Sunday, June 29, 2014

Stroke 101 Fact Sheet

The content of this fact sheet came from the National Stroke Association web site:  
Click on the link for "What Is A Stroke" at the top of their page and there you will see another link to download it if you want to help spread the word.

All of you RRSC Campers already know this stuff but I'm hoping to reach those readers who have not yet been exposed to strokes or stroke survivor/caregiver life. This blog gets over one thousand hits a month so I'm hoping to increase that awareness.

Stroke 101 Fact Sheet

Stroke is an emergency and a brain attack, cutting off vital blood flow and oxygen to the brain.

In the United States, stroke is the fourth leading cause of death, killing over 133,000 people each year, and a leading cause of serious, long-term adult disability.

There are an estimated 7,000,000 stroke survivors in the U.S. over age 20.

Approximately 795,000 strokes will occur this year, one occurring every 40 seconds, and taking a life approximately every four minutes.

Stroke can happen to anyone at any time, regardless of race, sex or age.

From 1998 to 2008, the annual stroke death rate fell approximately 35 percent, and the actual number of deaths fell by 19 percent.

Approximately 55,000 more women than men have a stroke each year.

African Americans have almost twice the risk of first-ever stroke compared with whites.

Types of Stroke

Ischemic stroke occurs when arteries are blocked by blood clots or by the gradual build-up of plaque and other fatty deposits. About 87 percent of all strokes are ischemic. 

Hemorrhagic stroke occurs when a blood vessel in the brain breaks leaking blood into the brain. Hemorrhagic strokes account for thirteen percent of all strokes, yet are responsible for more than thirty percent of all stroke deaths.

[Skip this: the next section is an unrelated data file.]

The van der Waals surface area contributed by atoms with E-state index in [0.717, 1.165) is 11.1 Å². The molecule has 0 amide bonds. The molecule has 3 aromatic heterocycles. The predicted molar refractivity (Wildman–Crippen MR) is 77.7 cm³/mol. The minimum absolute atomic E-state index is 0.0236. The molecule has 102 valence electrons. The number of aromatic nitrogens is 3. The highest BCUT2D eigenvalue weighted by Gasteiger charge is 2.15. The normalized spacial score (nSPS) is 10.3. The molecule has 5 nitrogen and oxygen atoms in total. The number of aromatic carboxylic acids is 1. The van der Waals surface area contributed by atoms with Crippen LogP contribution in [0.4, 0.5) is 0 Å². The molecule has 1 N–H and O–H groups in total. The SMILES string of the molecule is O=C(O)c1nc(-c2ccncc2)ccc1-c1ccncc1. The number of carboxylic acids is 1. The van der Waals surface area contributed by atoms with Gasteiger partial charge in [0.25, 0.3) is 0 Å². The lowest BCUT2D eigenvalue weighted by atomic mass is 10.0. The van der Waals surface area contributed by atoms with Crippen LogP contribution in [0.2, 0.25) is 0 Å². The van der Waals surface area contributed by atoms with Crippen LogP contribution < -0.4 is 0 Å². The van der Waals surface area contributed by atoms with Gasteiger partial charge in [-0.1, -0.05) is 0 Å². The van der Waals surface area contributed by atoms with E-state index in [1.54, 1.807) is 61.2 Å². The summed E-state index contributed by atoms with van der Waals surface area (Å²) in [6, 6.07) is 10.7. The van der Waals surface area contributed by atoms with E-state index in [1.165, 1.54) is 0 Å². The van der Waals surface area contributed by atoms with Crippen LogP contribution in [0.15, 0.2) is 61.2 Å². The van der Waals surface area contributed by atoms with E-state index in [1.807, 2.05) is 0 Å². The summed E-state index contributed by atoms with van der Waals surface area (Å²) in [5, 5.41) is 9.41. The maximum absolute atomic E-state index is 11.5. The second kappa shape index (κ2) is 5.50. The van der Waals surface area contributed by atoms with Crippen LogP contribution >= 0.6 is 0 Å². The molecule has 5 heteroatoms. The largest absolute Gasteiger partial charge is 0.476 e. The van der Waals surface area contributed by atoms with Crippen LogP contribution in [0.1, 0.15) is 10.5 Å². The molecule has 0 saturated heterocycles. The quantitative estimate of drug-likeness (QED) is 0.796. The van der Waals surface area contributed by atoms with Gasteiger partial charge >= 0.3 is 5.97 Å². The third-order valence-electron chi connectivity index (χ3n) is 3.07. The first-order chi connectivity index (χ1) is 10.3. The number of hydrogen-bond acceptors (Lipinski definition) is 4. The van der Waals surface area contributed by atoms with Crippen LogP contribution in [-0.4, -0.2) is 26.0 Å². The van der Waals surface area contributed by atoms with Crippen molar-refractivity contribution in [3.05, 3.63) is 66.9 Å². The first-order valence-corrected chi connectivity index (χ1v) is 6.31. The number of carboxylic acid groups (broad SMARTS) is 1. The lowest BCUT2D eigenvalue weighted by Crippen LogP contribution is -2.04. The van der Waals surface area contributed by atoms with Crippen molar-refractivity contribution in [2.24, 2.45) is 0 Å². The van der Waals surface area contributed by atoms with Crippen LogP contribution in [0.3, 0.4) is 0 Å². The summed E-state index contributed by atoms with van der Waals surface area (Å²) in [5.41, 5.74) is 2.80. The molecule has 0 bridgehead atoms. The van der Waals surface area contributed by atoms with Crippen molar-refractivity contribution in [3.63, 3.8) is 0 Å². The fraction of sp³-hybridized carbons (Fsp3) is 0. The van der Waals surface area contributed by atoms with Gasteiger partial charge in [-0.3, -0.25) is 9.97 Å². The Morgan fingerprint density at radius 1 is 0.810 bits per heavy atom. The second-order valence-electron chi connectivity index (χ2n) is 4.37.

Two million brain cells die every minute during stroke, increasing risk of permanent brain damage, disability or death. Recognizing symptoms and acting FAST to get medical attention can save a life and limit disabilities. 

The prevalence of transient ischemic attacks (TIA – “mini strokes”) increases with age. Up to 40 percent of all people who suffer a TIA will go on to experience a stroke. 

Women are twice as likely to die from stroke than breast cancer annually. 

The estimated direct and indirect cost of stroke in the United States in 2010 is $73.7 billion.

Stroke is an Emergency. 
Call 9-1-1. 

Few in the U.S. know the warning signs of stroke. Learning them – and acting FAST when they occur – could save your life or the life of a loved one. Do not ignore the following signs thinking stroke will go away. It Won't.

Use the FAST test to remember warning signs of stroke.

F = FACE     Ask the person to smile. Does one side of the face
A = ARMS    Ask the person to raise both arms. Does one arm
                      drift downward?
S = SPEECH Ask the person to repeat a simple sentence. Does the
                      speech sound slurred or strange?
T = TIME      If you observe any of these signs (independently or
                       together), call 9-1-1immediately.